For the Monitor
Friday, February 19, 2016
Justice Antonin Scalia was a staunch defender of our Constitution and a brilliant jurist. Through the force of his intellect, he made contributions to our nation that will impact our lives for generations to come, and all Americans join his family in mourning his death.
Justice Scalia’s unexpected passing creates a vacancy on the Supreme Court, which is now ideologically evenly split – four to four – by justices nominated by Democratic and Republican presidents. Supreme Court justices have significant power in our constitutional system of government as they are the final arbiter on the meaning of our Constitution and laws. Empowered with a lifetime appointment, the next nominee is likely to have a significant impact on the court and the people of our country for decades to come.
I believe strongly that the people of New Hampshire must have a say in this extraordinarily important debate. With so much on the line for the future of our country, the Senate should not proceed with a confirmation process until the American people have spoken by electing a new president in November.
Unfortunately, we are already seeing Democrats use this vacancy to try to score political points.
Some of them have short memories. For example, Senator Patrick Leahy said in 2004 that “it is a well-established practice that in presidential election years, there comes a point when judicial confirmation hearings are not continued without agreement.”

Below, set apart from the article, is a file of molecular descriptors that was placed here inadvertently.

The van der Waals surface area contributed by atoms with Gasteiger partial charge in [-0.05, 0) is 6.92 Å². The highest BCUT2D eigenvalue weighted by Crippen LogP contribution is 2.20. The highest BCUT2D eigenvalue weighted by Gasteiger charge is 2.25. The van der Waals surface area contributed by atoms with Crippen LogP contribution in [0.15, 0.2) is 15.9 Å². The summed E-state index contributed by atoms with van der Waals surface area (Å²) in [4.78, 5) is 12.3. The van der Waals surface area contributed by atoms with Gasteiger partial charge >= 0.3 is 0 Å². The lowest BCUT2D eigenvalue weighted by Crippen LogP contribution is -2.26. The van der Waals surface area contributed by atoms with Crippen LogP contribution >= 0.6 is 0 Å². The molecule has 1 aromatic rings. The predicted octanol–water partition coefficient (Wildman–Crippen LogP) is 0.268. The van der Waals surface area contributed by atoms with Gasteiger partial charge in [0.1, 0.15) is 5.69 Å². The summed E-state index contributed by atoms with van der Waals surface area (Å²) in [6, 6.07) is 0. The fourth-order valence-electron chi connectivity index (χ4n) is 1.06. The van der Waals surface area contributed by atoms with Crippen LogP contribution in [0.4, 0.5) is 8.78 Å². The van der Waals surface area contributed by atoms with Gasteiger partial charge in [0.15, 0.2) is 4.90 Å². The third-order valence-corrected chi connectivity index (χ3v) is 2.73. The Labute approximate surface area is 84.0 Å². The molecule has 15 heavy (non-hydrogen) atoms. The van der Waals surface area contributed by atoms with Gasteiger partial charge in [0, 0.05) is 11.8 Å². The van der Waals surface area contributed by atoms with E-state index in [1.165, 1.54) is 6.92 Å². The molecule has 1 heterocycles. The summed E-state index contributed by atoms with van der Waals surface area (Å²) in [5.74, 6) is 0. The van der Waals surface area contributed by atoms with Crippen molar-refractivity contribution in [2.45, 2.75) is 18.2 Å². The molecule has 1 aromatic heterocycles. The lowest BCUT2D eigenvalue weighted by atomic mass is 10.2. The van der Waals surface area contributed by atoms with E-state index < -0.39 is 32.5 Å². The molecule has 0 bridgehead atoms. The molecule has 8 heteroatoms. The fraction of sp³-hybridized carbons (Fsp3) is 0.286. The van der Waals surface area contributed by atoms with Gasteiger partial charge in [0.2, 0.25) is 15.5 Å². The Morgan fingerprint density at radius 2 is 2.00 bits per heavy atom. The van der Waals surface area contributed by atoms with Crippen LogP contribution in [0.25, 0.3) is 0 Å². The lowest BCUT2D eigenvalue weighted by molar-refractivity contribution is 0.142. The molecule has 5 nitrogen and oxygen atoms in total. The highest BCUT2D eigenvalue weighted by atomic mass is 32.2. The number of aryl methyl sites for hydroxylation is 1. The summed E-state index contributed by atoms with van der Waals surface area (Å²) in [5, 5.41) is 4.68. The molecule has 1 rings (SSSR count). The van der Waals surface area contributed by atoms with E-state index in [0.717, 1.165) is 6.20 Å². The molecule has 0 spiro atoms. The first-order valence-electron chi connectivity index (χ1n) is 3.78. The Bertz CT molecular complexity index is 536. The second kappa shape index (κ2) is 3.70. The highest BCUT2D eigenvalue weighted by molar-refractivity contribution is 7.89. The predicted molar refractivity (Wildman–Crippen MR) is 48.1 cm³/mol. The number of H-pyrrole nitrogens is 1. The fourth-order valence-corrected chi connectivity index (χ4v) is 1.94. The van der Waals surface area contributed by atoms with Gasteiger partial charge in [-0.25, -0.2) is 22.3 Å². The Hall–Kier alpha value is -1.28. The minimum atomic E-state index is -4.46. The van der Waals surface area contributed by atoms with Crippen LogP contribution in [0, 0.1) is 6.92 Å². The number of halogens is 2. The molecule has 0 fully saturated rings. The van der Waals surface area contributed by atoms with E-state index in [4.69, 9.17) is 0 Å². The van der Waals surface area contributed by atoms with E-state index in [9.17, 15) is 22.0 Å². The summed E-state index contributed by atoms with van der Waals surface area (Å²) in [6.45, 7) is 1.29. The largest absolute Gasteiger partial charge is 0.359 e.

A year and a half after he joined then- Sens. Barack Obama and Hillary Clinton in an unsuccessful filibuster of Samuel Alito’s confirmation, Sen. Chuck Schumer said the Senate should not confirm any additional Supreme Court nominees put forth by President George W. Bush – and he even went so far as to say that if another Republican succeeded Bush and made a Supreme Court nomination, that the Senate “should reverse the presumption of confirmation.”
He made these comments when there were 18 months left in Bush’s term.
While the president has the right under the Constitution to nominate individuals to the Supreme Court and executive agencies, he does so with the “advice and consent” of the Senate. This is a responsibility I take very seriously as your senator, and I have carefully considered the qualifications of judicial and executive branch nominees – in fact, since I came to the Senate, I’ve voted to confirm more than 100 of the president’s judicial nominees.
But the Constitution does not dictate how and when the Senate must act on nominations. Minority Leader Harry Reid seemed to concur when he said in 2007 that “the president must recognize that under the Constitution he is not the sole decider when it comes to judicial nominees.”
This election year will have enormous consequences for our country, and I believe New Hampshire citizens and all Americans deserve the opportunity to make their voices heard in the presidential election – and the chance to decide who appoints this consequential next Supreme Court justice. I will continue to stand up to ensure that New Hampshire citizens have a voice in this nomination, which will have a significant impact on the direction of our country for generations to come.
(Kelly Ayotte, a Nashua Republican, represents New Hampshire in the United States Senate.)